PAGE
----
Christian Horner has angrily hit back at Zak Brown’s inference that Red Bull had cheated over the budget cap – claiming it had led to “bullying” of staff members’ children.
As Red Bull and the Formula 1 world in general await the outcome of the FIA’s final verdict regarding Red Bull’s ‘minor overspend breach’ of the 2021 cost cap, team principal Horner again let fly during a constructors’ press conference, this time at the United States Grand Prix.
Horner was sitting alongside Brown, the McLaren CEO, in front of the media and inevitably all of the questions from the gathered journalists, and also for Williams boss Jost Capito, were about the budget cap.
Having said he was hoping for “closure” on the matter as soon as this weekend at Austin, Horner was asked for his opinion about a letter Brown had sent to the FIA and Formula 1 which said an overspend breach would “constitute cheating by offering a significant advantage across technical, sporting and financial regulations”.
A furious Horner responded: “Zak’s letter wasn’t copied to us. Obviously, we’ve had sight of that letter and it’s tremendously disappointing for a fellow competitor to be accusing you of cheating – to accuse you of fraudulent activity is shocking.
“It’s absolutely shocking that another competitor without the facts, without any knowledge of the details, can be making that kind of accusation.
“We’ve been on trial because of public accusations since [the] Singapore [Grand Prix]. And the rhetoric of cheats, the rhetoric that we’ve had this enormous benefit. The numbers that have been put out in the media are miles out of reality.
“And the damage that does to the brand, to our partners, to our drivers, to our workforce, in an age when mental health is prevalent, we are seeing significant issues now within our workforce.
“We are getting kids that have been bullied in playgrounds that are our employees’ children – that is not right through fictitious allegations from other teams, and you cannot go around just making that kind of allegation without any facts or substance.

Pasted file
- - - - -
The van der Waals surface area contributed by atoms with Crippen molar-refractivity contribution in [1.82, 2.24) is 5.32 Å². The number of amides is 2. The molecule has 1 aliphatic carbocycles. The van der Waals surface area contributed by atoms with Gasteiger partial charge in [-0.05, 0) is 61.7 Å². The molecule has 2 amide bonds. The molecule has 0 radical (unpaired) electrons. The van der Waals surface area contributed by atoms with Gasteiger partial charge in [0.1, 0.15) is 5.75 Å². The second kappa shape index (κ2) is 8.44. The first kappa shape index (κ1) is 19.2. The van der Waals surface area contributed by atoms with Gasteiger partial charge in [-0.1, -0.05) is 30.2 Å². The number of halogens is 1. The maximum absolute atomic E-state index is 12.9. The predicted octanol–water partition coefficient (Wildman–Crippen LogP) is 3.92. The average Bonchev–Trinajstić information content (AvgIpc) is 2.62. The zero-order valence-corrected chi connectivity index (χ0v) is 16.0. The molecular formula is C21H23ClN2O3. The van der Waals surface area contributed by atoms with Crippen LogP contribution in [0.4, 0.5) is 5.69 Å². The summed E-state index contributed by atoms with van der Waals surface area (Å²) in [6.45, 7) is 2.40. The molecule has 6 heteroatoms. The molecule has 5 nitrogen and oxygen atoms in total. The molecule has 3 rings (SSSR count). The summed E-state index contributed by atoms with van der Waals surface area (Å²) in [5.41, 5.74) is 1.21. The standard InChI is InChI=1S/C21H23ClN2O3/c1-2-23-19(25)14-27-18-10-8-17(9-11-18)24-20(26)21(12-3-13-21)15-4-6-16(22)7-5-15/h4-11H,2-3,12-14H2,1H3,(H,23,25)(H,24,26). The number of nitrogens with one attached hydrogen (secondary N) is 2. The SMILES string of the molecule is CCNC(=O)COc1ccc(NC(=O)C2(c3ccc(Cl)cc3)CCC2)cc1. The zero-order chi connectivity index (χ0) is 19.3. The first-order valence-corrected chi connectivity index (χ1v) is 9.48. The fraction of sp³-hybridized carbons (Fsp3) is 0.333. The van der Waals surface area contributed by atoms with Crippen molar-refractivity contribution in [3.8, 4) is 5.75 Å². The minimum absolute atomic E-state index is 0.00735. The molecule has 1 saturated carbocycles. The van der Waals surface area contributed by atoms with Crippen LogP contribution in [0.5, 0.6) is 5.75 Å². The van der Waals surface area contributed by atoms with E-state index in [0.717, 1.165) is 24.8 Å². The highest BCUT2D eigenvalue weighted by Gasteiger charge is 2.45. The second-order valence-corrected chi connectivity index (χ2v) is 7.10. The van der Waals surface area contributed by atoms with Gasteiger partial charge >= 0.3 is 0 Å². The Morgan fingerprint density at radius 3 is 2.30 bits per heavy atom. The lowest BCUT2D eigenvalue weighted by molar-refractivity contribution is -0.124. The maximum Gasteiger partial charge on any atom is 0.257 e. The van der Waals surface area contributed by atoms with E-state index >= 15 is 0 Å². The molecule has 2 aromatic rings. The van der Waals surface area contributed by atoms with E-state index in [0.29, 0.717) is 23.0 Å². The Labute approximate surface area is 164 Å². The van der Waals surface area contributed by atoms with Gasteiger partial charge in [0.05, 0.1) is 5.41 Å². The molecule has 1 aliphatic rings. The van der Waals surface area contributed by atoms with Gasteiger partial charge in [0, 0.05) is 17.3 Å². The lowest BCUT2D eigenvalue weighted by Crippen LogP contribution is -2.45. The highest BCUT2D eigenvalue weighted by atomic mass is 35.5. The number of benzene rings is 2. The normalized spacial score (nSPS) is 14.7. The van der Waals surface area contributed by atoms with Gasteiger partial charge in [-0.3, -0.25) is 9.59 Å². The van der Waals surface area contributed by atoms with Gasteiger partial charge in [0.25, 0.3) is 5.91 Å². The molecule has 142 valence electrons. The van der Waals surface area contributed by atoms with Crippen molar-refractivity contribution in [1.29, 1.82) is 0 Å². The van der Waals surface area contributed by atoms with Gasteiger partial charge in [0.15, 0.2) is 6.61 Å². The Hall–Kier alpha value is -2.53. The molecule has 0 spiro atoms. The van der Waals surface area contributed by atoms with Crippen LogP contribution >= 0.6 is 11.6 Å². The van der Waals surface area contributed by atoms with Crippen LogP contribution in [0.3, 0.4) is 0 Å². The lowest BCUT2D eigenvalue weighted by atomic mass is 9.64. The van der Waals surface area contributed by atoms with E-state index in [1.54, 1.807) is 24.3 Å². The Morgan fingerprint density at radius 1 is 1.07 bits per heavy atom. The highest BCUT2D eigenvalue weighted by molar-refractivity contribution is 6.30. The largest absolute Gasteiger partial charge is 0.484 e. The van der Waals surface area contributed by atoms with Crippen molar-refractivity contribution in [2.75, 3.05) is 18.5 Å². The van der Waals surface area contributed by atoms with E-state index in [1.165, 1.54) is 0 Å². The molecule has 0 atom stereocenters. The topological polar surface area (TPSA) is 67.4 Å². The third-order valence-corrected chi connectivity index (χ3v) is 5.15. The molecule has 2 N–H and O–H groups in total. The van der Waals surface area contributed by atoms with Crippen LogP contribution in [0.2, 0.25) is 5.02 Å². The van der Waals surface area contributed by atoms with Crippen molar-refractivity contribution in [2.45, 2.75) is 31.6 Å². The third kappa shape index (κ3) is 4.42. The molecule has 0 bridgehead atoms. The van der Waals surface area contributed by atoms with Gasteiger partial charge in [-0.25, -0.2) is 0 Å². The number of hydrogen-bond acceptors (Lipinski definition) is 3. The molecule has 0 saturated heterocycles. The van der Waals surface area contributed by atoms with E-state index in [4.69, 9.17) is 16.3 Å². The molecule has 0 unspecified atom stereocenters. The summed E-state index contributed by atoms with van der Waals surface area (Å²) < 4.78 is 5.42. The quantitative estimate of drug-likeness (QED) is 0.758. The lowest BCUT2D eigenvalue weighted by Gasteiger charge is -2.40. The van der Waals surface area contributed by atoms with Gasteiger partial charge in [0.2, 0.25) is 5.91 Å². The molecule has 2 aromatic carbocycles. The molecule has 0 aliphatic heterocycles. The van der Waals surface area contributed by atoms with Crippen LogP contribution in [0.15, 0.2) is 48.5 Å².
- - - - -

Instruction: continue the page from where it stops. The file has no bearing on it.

“So we are absolutely appalled at the behaviour of some of our competitors.”
Brown responded by saying: “My letter set out that I think if a team spends more than the cap, they’re gonna get an advantage and the cap was a rule, no different than the technical rules in the sport.
“We are not taking a view whether they did or didn’t. My letter was if someone has, then here are the things we think should be addressed.
“We didn’t mention any teams. It was a general response, now we are into the cost-cap era, that if someone breaches that, here’s what we think some of the ramifications are.”
Still Horner was not finished though, saying rival teams had been seeking a “draconian” penalty for what he indicated had been a wrangle concerning “a couple of hundred thousand dollars” and which he promised to explain at the conclusion of the FIA’s investigations.
“What has been just tremendously disappointing through this whole process is the leakage that happened,” said Horner, referring to it having been an open secret, in Toto Wolff’s words, within the F1 community in advance that Red Bull would not be receiving a certificate of compliance with the budget cap.
“That then suddenly we were tried and subjected to what, three weeks of effective abuse.
“Zak’s got a very convenient memory of the letter he wrote, accusing us of cheating and being fraudulent.
“It’s just not right and this has to stop.”